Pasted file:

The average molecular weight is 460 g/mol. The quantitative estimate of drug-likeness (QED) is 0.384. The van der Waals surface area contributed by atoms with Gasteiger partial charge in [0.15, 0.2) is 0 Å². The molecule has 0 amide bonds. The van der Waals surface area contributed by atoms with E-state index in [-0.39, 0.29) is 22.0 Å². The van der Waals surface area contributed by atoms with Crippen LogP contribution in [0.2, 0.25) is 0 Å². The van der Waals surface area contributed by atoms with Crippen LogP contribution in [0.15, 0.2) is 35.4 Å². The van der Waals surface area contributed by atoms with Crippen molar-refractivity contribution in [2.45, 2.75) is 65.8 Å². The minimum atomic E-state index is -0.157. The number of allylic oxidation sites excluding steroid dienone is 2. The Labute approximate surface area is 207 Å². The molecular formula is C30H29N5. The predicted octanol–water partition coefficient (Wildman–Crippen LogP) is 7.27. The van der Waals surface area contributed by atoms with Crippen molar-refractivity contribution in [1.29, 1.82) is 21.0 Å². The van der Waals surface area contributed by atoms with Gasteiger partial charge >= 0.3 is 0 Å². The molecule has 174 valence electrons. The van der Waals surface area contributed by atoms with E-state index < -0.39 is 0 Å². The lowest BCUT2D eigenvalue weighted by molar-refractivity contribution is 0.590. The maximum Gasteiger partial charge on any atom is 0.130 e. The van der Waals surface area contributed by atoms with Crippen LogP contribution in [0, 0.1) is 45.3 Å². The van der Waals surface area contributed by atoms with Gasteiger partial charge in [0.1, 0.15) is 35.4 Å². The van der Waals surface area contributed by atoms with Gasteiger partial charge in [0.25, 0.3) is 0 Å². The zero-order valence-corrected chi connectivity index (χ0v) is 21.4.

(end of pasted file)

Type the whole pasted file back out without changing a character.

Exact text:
The average molecular weight is 460 g/mol. The quantitative estimate of drug-likeness (QED) is 0.384. The van der Waals surface area contributed by atoms with Gasteiger partial charge in [0.15, 0.2) is 0 Å². The molecule has 0 amide bonds. The van der Waals surface area contributed by atoms with E-state index in [-0.39, 0.29) is 22.0 Å². The van der Waals surface area contributed by atoms with Crippen LogP contribution in [0.2, 0.25) is 0 Å². The van der Waals surface area contributed by atoms with Crippen LogP contribution in [0.15, 0.2) is 35.4 Å². The van der Waals surface area contributed by atoms with Crippen molar-refractivity contribution in [2.45, 2.75) is 65.8 Å². The minimum atomic E-state index is -0.157. The number of allylic oxidation sites excluding steroid dienone is 2. The Labute approximate surface area is 207 Å². The molecular formula is C30H29N5. The predicted octanol–water partition coefficient (Wildman–Crippen LogP) is 7.27. The van der Waals surface area contributed by atoms with Crippen molar-refractivity contribution in [1.29, 1.82) is 21.0 Å². The van der Waals surface area contributed by atoms with Gasteiger partial charge >= 0.3 is 0 Å². The molecule has 174 valence electrons. The van der Waals surface area contributed by atoms with E-state index < -0.39 is 0 Å². The lowest BCUT2D eigenvalue weighted by molar-refractivity contribution is 0.590. The maximum Gasteiger partial charge on any atom is 0.130 e. The van der Waals surface area contributed by atoms with Crippen LogP contribution in [0, 0.1) is 45.3 Å². The van der Waals surface area contributed by atoms with Gasteiger partial charge in [0.1, 0.15) is 35.4 Å². The van der Waals surface area contributed by atoms with Gasteiger partial charge in [0.25, 0.3) is 0 Å². The zero-order valence-corrected chi connectivity index (χ0v) is 21.4.